The Daily Tar Heel

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Wednesday October 5th

Former UNC volleyball players return to work for the team, mentor young Tar Heels

Emily Zinger and Meghan Neelon, players-turned-coaches, pose with pictures of themselves before a game on Saturday,  Sept. 10, 2022 in Carmichael Arena.
Buy Photos Emily Zinger and Meghan Neelon, players-turned-coaches, pose with pictures of themselves before a game on Saturday, Sept. 10, 2022 in Carmichael Arena.

On Aug. 31, North Carolina volleyball head coach Joe Sagula announced the additions of former players Emily Zinger and Meghan Neelon to his staff.

In the 2021 season, Zinger and Neelon helped the Tar Heels make their first NCAA Tournament appearance since 2016. Zinger, a transfer from the University of San Francisco, played a crucial and versatile role for North Carolina as the right side hitter, posting 144 kills and 53 blocks before suffering a season-ending injury against Duke. Neelon, a transfer from Alabama, tallied almost 1,000 assists to go with 261 digs as UNC’s primary setter.

Although they are no longer suiting up to play, they have already made a difference from the sidelines.

“They have been a wonderful addition to us,” Sagula said. “They’re here every day, put in all the hours that we need and share their perspectives with the team. They connect really well with the players, and it’s been a really impactful opportunity.”

As a volunteer assistant coach, Zinger advises players during practices and games, supporting the team wherever she can. Neelon’s responsibilities as technical coordinator include ensuring all cameras are set up correctly during games and overseeing video production. 

“Meghan was especially one of our biggest leaders last year,” senior hitter Carly Peck said. “It’s cool to still be able to have her voice involved in the game. (Neelon and Zinger) both are very competitive and care a lot, so it’s awesome that they have our backs and are like our best friends.”

Outside of her job description, Neelon has made a significant impact by mentoring the first-year setters — Anita Babic and Ella Bostic.

“The setters are very lucky to have (Neelon),” Zinger said. “They look up to her, and you can see the relationship is already forming.”

Although the setters’ lack of collegiate experience has shown itself in low hitting percentages at times — most recently in a five-set thriller against Arizona on Sept. 3 — Sagula and junior middle hitter Kaya Merkler agreed the improvement has been astronomical.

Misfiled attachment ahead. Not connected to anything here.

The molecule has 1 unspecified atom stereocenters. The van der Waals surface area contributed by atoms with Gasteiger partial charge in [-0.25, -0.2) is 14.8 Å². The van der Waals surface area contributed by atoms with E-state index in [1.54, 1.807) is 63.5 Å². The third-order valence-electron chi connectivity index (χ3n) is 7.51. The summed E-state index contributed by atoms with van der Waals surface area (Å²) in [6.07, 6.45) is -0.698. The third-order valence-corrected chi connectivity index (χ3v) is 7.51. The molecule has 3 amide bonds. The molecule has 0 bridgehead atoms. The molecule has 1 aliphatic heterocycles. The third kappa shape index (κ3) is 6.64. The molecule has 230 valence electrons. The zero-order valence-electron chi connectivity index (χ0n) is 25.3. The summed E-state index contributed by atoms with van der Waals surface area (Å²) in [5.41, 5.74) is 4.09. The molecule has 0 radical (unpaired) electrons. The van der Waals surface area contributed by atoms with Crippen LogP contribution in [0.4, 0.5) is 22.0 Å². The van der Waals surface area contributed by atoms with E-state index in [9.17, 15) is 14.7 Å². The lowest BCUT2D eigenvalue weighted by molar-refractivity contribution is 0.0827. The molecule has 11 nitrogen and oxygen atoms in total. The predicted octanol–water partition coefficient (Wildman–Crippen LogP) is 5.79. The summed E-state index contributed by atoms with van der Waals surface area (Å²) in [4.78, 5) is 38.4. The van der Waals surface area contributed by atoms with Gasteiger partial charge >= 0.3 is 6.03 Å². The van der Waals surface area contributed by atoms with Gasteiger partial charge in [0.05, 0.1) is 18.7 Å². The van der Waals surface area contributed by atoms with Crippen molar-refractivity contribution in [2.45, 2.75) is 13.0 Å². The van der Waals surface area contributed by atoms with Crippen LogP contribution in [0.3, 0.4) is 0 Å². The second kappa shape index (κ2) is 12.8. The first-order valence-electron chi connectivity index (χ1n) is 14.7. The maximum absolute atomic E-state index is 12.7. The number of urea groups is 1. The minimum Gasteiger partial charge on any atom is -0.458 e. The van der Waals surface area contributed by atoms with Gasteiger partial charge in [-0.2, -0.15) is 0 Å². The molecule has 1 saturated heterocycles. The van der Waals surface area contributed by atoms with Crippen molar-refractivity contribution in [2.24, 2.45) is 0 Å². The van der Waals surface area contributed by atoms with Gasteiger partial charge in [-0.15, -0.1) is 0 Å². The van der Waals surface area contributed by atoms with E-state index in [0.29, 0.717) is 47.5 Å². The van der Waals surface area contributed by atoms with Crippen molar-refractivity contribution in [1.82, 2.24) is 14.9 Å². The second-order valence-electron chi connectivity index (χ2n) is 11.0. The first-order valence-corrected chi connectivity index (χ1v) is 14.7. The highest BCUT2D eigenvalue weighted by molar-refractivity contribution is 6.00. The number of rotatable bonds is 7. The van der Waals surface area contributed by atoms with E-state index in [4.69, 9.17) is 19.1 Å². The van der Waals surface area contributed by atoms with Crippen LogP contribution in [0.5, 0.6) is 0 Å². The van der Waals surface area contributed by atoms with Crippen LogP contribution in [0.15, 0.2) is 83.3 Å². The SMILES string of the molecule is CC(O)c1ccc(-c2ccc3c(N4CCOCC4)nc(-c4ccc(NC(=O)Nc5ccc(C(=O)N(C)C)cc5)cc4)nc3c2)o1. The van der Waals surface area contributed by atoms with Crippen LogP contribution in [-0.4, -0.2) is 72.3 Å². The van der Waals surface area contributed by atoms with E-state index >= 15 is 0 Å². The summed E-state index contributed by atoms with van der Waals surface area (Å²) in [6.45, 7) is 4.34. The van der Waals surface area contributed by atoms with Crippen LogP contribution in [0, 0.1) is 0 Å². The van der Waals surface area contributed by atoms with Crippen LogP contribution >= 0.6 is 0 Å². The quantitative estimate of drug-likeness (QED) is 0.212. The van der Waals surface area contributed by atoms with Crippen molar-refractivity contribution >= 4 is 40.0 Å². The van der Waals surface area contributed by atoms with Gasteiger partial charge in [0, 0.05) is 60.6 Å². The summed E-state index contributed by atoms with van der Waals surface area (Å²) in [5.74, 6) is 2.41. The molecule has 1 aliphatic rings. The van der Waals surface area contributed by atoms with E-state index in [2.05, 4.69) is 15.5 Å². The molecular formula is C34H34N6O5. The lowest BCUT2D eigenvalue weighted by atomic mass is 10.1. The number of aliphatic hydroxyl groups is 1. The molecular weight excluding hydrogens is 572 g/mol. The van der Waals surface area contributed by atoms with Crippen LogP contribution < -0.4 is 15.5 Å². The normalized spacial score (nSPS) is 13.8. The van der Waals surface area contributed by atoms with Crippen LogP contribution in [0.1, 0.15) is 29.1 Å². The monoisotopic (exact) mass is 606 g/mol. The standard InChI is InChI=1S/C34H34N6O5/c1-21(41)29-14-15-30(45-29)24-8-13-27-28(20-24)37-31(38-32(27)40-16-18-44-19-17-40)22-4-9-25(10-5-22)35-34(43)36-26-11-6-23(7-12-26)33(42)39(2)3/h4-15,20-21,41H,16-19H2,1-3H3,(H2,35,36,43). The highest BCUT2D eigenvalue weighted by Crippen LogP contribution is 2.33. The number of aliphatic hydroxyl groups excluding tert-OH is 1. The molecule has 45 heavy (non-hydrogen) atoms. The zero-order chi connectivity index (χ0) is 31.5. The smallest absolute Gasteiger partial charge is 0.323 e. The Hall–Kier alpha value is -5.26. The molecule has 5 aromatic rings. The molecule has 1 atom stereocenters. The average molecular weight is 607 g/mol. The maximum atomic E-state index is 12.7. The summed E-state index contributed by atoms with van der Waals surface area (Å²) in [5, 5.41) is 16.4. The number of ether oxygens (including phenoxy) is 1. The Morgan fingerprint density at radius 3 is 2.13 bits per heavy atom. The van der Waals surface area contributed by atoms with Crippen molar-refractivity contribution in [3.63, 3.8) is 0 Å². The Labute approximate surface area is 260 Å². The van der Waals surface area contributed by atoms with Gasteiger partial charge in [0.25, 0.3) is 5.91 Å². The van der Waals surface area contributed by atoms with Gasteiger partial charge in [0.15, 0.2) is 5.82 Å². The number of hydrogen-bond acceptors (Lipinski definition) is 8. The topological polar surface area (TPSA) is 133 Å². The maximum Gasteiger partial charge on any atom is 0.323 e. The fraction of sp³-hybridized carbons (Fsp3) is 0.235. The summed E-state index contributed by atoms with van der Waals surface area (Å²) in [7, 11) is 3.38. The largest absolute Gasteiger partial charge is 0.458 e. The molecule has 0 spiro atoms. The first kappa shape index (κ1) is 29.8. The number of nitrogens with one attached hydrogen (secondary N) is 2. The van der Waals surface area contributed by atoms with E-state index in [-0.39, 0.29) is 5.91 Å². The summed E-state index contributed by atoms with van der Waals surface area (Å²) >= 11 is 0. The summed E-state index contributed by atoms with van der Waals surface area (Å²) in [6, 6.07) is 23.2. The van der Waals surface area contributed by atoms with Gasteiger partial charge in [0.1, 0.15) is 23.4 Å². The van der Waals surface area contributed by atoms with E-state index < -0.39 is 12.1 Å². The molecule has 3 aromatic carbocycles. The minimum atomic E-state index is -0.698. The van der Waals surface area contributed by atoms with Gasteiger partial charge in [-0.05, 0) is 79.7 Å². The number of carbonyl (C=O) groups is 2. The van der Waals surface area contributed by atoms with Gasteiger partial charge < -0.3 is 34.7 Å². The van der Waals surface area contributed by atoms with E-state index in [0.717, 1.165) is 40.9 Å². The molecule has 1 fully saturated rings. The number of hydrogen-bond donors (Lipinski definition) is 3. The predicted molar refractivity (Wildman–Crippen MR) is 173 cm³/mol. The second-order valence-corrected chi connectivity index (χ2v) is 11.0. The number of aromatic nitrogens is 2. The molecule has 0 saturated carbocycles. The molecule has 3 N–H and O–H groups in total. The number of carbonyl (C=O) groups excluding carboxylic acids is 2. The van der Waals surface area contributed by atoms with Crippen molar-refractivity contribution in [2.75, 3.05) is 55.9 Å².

“You can’t get younger than a freshman,” Sagula joked. “You can’t give them a whole year or two of experience right now, you have to be patient. Setters are one of the hardest positions in the game — they don’t get any of the credit for the kills, but they have to set everybody up.”

Neelon’s veteran experience has served as an invaluable asset to instilling confidence in the rookie setters. Babic, who was ranked as the No. 14 prospect in the class of 2022 by Prep Volleyball, is already off to a stellar start, putting up 119 assists in the first five games.

“They’re great kids,” Neelon said. “They’re really eager to learn. I talk them through decision-making and how to connect with hitters better. Being a freshman setter is a lot, so also being that comfortable person for them to lean on when they have questions and stuff like that.”

As of now, it’s uncertain as to how well the North Carolina volleyball team will perform this season. Losing key pieces like Neelon, Zinger and outside hitter Nia Robinson — who notched a team-high 405 kills last season — has been evident in the Tar Heels’ reduced aggression on offense.

But with Zinger and Neelon on the sideline to guide North Carolina’s promising young core, it’s no question that the program is headed in the right direction.

“It’s been so awesome to have them here and knowing their dedication to this program,” Sagula said. “They’re just bringing their personality, work ethic and love for volleyball in that position.”


@dthsports |

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